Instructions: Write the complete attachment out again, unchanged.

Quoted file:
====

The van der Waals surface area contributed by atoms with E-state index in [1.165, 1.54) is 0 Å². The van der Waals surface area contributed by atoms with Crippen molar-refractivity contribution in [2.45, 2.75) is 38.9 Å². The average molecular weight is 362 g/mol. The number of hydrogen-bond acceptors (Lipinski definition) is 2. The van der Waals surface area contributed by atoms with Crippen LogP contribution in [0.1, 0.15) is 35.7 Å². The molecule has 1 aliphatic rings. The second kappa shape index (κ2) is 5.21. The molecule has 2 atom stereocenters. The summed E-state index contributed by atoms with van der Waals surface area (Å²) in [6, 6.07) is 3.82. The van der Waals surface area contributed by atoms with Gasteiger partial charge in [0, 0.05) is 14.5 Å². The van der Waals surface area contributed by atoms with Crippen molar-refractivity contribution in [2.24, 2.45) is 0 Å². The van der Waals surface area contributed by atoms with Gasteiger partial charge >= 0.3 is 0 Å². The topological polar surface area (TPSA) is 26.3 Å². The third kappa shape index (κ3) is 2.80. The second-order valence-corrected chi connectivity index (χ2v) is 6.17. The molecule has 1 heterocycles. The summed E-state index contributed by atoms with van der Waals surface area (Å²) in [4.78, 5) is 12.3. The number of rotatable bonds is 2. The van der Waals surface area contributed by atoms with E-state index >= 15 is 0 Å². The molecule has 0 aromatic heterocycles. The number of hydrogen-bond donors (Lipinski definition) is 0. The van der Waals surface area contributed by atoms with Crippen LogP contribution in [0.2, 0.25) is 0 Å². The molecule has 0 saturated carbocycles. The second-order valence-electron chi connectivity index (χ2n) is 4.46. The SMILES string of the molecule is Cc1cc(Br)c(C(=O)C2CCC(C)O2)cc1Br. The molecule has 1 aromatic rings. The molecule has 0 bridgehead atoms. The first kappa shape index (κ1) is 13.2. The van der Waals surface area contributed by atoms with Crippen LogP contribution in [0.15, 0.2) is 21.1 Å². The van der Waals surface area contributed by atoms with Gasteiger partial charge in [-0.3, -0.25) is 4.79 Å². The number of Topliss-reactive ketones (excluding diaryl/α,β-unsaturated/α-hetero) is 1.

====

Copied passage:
The van der Waals surface area contributed by atoms with E-state index in [1.165, 1.54) is 0 Å². The van der Waals surface area contributed by atoms with Crippen molar-refractivity contribution in [2.45, 2.75) is 38.9 Å². The average molecular weight is 362 g/mol. The number of hydrogen-bond acceptors (Lipinski definition) is 2. The van der Waals surface area contributed by atoms with Crippen LogP contribution in [0.1, 0.15) is 35.7 Å². The molecule has 1 aliphatic rings. The second kappa shape index (κ2) is 5.21. The molecule has 2 atom stereocenters. The summed E-state index contributed by atoms with van der Waals surface area (Å²) in [6, 6.07) is 3.82. The van der Waals surface area contributed by atoms with Gasteiger partial charge in [0, 0.05) is 14.5 Å². The van der Waals surface area contributed by atoms with Crippen molar-refractivity contribution in [2.24, 2.45) is 0 Å². The van der Waals surface area contributed by atoms with Gasteiger partial charge >= 0.3 is 0 Å². The topological polar surface area (TPSA) is 26.3 Å². The third kappa shape index (κ3) is 2.80. The second-order valence-corrected chi connectivity index (χ2v) is 6.17. The molecule has 1 heterocycles. The summed E-state index contributed by atoms with van der Waals surface area (Å²) in [4.78, 5) is 12.3. The number of rotatable bonds is 2. The van der Waals surface area contributed by atoms with E-state index >= 15 is 0 Å². The molecule has 0 aromatic heterocycles. The number of hydrogen-bond donors (Lipinski definition) is 0. The van der Waals surface area contributed by atoms with Crippen LogP contribution in [0.2, 0.25) is 0 Å². The molecule has 0 saturated carbocycles. The second-order valence-electron chi connectivity index (χ2n) is 4.46. The SMILES string of the molecule is Cc1cc(Br)c(C(=O)C2CCC(C)O2)cc1Br. The molecule has 1 aromatic rings. The molecule has 0 bridgehead atoms. The first kappa shape index (κ1) is 13.2. The van der Waals surface area contributed by atoms with Crippen LogP contribution in [0.15, 0.2) is 21.1 Å². The van der Waals surface area contributed by atoms with Gasteiger partial charge in [-0.3, -0.25) is 4.79 Å². The number of Topliss-reactive ketones (excluding diaryl/α,β-unsaturated/α-hetero) is 1.